I remember those summers, with coach Mar Sanromà, we worked very hard, many hours training and a lot of discipline. We knew this was the only way for good results. Also it was the first time that we would with a psychologists and biomechanics. And all that effort served a purpose, the first medals came in women’s water polo categories (bronze in El Europeo in Loule and bronze in the world championship in Calgary)

You were part of the team that participated in the 2003 World Championship in Barcelona that is considered the precursor of the current generation that has achieved much success.How is it playing the World Championship at home?

Being 20 years old and one of the smallest/shortest on the team I remember it was brutal, throughout the championship I had goose bumps. I couldn’t believe that so many people looked up to us, followed us and enjoyed our games. I remember it as one of the most important moments in my career.

Thanks to that generation, the plan ADO entered with all that it entails. It seems people forget that there was women’s water polo before [now] What changes have you noticed since then? 

The people who spent years in the world of women’s water polo know that without this generation, the women’s water polo world as we know it now probably wouldn’t exist. There were players who trained every day after a hard day’s work, who asked for vacation time to go to stages or tournaments, who  “mortgaged” there summer so that could be “full with the selection, and all this without financial compensation… it was admirable. Thanks to that team and that first ADO, some players from the selection could be without a job, or could continue their studies. The ADO grants are essential for the players to devote sufficient time to polo for great results, otherwise it would be almost impossible.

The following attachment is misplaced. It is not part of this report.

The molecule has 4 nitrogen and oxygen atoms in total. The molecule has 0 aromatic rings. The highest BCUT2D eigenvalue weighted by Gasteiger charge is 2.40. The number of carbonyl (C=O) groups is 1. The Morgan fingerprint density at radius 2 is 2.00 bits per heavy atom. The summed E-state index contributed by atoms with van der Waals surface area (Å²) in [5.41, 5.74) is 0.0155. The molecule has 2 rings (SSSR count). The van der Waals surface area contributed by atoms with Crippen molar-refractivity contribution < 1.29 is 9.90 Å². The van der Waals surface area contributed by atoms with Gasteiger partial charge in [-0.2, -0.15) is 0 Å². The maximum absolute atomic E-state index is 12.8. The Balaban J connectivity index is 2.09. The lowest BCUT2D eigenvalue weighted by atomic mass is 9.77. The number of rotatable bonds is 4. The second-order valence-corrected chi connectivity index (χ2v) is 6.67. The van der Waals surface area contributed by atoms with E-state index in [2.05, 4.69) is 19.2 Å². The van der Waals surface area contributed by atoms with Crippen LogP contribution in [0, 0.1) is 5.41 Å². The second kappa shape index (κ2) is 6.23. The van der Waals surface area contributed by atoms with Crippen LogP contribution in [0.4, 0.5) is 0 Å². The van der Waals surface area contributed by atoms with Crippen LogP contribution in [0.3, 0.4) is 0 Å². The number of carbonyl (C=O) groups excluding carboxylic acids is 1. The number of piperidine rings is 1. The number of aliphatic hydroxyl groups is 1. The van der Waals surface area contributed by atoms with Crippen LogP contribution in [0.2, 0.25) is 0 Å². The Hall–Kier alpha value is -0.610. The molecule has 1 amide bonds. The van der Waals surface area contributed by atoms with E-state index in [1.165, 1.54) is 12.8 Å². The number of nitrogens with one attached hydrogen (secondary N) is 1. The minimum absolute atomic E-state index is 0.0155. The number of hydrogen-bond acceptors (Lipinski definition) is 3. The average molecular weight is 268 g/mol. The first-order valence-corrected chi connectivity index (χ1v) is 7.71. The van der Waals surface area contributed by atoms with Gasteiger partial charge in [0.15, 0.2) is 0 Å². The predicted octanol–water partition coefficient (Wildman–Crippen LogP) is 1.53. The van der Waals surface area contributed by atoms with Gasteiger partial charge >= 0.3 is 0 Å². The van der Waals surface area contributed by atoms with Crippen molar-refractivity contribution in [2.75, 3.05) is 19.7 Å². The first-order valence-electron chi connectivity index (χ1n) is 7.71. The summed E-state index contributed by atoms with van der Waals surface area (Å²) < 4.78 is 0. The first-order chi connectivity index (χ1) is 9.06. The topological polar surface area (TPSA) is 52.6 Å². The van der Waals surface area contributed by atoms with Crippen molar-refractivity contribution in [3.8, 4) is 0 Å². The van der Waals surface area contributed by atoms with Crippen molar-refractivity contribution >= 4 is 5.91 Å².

Plata en Málaga 2008

Plata en Málaga 2008

In 2004 you went to the United States where you won an NCAA ring in your first season. How is water polo across the Atlantic?

It is hard water polo, many hours of training/practice and a lot of disciple. The workouts had a starting time but no end, hours of meetings, you had to study film of rivals before the game, etc. When your goal is to win in the NCAA [title] there is a lot of pressure. Additionally, in the case of having a “full scholarship”, the continuity depends on your academic and sports results.

 Having studied in America, Has it helped you now going back into the workplace?

 It helps to have a career in the US and have a high level of English. The latter is critical today in any career.

Later you return to Spain where in the 2009-2010 season you reclaimed the league championship with Mediterrani some of which have then been a very important part of the current national team…

 It is the league that I remember most fondly. It was a tough year in many ways, but we know how to cope very well: we were very disciplined (we withstood whichever training they threw at us), talented players… but it was the attitude in the water and good relationship between us which made us win this league and made it memorable. I can assure you that any player that formed part of this team remembers that season specially.

 And then you decided to go on a trip to the birthplace of world water polo, Hungary. There you won second place twice in the league. What are your memories of that experience?